President Rouhani Blasts Enemies' Threatening Tone against Iran
TEHRAN (Tasnim) - The Iranian nation never tolerates any threatening language, President Hassan Rouhani stressed on Tuesday, and advised those who make threats against the Islamic Republic to take a fresh look at the realities on the ground.
“I express frankly that if some sides have the delusion that a threat against the Iranian nation exists on their table, they will have to change their glasses,” President Rouhani stated, addressing a huge gathering of Iranian people at Tehran’s Azadi (Liberty) Square on Tuesday, marking the 35th anniversary of the victory of the Islamic Revolution.
The president dismissed as “worthless and childish” any threatening language against the Iranian nation, and contended that Iranians have over the past 35 years “stood against, countered and triumphed over all kinds of enemy’s threats.”
“There is no military threat against our nation on any table in the world,” Rouhani underlined.
His comments came after senior American officials, including US Secretary of State John Kerry, have in recent weeks time and again repeated the rhetoric of military option still being on the table.
Iran’s high-ranking officials, however, have slammed the tone and described threatening the Iranian nation with the military option as a grave mistake.
Elsewhere in his speech, President Rouhani pointed to the nuclear negotiations between Iran and the six major world powers, saying the objective in the talks was to announce that the unilateral sanctions against the Iranian nation have been cruel, illegal and false, and that the world could not retain the embargos anymore.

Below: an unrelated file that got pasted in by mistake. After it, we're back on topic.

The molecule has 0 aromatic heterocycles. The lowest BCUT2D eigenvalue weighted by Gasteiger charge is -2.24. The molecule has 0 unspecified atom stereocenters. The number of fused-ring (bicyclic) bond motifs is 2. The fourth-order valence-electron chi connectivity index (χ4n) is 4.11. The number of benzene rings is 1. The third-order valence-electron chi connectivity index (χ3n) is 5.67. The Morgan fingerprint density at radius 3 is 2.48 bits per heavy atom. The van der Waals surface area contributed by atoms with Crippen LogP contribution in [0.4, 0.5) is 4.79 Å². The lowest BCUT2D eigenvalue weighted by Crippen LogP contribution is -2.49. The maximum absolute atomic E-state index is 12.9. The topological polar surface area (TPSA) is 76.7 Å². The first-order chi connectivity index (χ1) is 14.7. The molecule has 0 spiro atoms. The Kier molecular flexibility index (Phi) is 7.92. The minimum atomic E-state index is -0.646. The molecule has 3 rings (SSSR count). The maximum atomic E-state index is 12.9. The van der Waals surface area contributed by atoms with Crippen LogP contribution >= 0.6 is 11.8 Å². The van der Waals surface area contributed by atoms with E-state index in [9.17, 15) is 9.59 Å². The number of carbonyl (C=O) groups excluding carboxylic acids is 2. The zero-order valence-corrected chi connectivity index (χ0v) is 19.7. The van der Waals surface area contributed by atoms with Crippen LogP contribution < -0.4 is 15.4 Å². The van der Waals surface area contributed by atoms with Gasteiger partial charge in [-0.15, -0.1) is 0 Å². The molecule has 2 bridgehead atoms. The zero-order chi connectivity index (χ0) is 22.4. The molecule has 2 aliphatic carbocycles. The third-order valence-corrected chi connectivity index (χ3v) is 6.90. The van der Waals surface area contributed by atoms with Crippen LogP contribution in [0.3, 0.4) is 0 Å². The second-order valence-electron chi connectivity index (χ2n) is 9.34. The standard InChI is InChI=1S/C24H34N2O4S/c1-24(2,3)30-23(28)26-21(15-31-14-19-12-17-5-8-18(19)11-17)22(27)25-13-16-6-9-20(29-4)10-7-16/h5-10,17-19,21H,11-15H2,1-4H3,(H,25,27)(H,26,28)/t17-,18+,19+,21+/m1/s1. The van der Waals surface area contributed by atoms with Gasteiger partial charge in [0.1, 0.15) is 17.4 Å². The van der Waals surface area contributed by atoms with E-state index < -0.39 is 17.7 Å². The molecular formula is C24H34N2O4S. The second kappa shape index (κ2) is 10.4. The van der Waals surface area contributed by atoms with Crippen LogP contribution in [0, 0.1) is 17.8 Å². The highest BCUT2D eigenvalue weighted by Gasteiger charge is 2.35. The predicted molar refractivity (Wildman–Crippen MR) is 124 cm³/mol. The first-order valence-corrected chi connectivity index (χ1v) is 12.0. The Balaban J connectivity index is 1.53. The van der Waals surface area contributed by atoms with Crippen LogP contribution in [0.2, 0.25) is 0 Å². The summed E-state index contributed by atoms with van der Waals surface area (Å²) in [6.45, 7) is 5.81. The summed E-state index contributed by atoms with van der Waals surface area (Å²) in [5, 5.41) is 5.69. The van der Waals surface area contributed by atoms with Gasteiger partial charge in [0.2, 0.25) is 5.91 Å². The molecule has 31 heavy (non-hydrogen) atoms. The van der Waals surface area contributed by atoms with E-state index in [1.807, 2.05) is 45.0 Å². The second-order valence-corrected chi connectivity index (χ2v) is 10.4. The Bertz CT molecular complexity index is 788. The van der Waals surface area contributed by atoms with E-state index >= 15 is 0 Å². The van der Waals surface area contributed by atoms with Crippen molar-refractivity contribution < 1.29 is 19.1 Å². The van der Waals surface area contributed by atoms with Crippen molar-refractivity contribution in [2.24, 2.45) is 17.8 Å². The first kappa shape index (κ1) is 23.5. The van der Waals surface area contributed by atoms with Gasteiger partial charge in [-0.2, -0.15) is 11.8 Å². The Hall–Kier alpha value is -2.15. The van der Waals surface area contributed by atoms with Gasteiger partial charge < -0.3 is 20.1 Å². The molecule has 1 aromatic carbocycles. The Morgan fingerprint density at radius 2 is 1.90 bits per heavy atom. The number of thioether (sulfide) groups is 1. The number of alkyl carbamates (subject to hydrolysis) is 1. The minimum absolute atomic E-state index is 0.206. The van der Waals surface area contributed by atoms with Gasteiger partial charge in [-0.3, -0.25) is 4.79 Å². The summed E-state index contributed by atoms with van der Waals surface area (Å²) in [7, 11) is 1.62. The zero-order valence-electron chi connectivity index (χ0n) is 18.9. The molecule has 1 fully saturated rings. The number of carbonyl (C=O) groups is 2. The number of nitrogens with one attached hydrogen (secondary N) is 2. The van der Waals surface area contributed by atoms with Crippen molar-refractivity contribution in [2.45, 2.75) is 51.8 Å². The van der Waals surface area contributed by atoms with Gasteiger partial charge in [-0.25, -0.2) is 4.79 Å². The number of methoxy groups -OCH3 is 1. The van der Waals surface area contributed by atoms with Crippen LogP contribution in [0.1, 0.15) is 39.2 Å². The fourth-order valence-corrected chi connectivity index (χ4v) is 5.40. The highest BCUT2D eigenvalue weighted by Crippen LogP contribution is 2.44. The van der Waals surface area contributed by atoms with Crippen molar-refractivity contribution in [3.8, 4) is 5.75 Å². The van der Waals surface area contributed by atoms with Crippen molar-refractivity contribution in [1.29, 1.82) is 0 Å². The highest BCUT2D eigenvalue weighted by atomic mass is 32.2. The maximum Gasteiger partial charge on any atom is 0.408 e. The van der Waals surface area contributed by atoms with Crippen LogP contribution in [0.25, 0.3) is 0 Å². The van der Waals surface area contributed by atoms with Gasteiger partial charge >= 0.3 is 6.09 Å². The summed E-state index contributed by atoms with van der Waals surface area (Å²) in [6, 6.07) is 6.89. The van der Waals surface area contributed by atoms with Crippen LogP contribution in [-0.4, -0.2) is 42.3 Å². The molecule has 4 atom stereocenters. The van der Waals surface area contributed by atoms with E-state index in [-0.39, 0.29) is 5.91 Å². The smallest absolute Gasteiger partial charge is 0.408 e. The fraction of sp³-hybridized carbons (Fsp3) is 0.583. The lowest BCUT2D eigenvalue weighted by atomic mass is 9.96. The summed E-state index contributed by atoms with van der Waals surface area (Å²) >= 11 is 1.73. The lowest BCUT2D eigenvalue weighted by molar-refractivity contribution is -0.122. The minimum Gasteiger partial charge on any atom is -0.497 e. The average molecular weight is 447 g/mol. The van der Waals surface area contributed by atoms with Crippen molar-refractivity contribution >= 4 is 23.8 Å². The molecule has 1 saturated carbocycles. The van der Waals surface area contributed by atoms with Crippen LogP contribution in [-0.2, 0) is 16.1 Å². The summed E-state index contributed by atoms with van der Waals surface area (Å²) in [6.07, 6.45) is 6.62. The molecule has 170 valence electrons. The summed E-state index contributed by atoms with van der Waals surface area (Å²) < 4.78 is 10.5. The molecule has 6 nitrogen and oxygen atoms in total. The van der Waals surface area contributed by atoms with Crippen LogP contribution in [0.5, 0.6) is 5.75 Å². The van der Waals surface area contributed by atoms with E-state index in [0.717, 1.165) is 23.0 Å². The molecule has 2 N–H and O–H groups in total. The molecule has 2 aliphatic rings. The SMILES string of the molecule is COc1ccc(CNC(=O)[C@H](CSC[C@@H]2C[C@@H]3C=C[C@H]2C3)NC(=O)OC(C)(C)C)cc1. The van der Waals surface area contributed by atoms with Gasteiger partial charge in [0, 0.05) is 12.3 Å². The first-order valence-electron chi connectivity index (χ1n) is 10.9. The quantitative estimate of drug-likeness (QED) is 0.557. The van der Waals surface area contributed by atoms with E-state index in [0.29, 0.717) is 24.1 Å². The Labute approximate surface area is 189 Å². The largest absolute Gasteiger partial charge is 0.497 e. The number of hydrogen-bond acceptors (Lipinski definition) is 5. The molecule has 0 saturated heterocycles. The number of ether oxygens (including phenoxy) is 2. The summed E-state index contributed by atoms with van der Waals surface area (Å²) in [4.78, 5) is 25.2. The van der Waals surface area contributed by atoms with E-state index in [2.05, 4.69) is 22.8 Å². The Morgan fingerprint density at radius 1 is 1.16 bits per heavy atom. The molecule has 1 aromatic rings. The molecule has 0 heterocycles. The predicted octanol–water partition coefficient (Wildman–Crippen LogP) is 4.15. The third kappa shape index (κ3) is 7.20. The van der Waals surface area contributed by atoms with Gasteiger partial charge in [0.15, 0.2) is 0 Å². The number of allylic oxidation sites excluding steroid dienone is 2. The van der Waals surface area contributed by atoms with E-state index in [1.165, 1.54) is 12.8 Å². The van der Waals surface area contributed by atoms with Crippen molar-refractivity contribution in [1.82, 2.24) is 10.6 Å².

“If the sanctions had been able to block our nation from keeping to its legitimate path, they could have done so over these 35 years (following the 1979 Islamic Revolution),” he added.
The Iranian chief executive further described the nuclear negotiations as a “historical test for Europe and America," and promised that the Group 5+1 members (the five permanent UN Security Council members plus Germany) would definitely receive “positive and proper” reply from the Iranian nation, provided that they continue the nuclear talks “within the framework of law, the Iranian nation’s rights, mutual interests and respect, interaction and cooperation.”
He also reaffirmed Tehran’s commitment to attend “fair and constructive” negotiations within the fretwork of the international regulation, expressing the hope that the other side would show such determination as well.
Tehran and the G5+1 (also known as P5+1 or E3+3) on November 24 reached a six-month deal, know as Geneva agreement, on Iran’s nuclear program.
The breakthrough deal, which has come into effect since January 20, stipulates that over the course of six months, Iran and the six countries will draw up a comprehensive nuclear deal which will lead to a lifting of the whole sanctions on Iran.
The two sides are due to begin a new round of talks later this month, aimed at working out a final agreement on Iran’s peaceful nuclear program.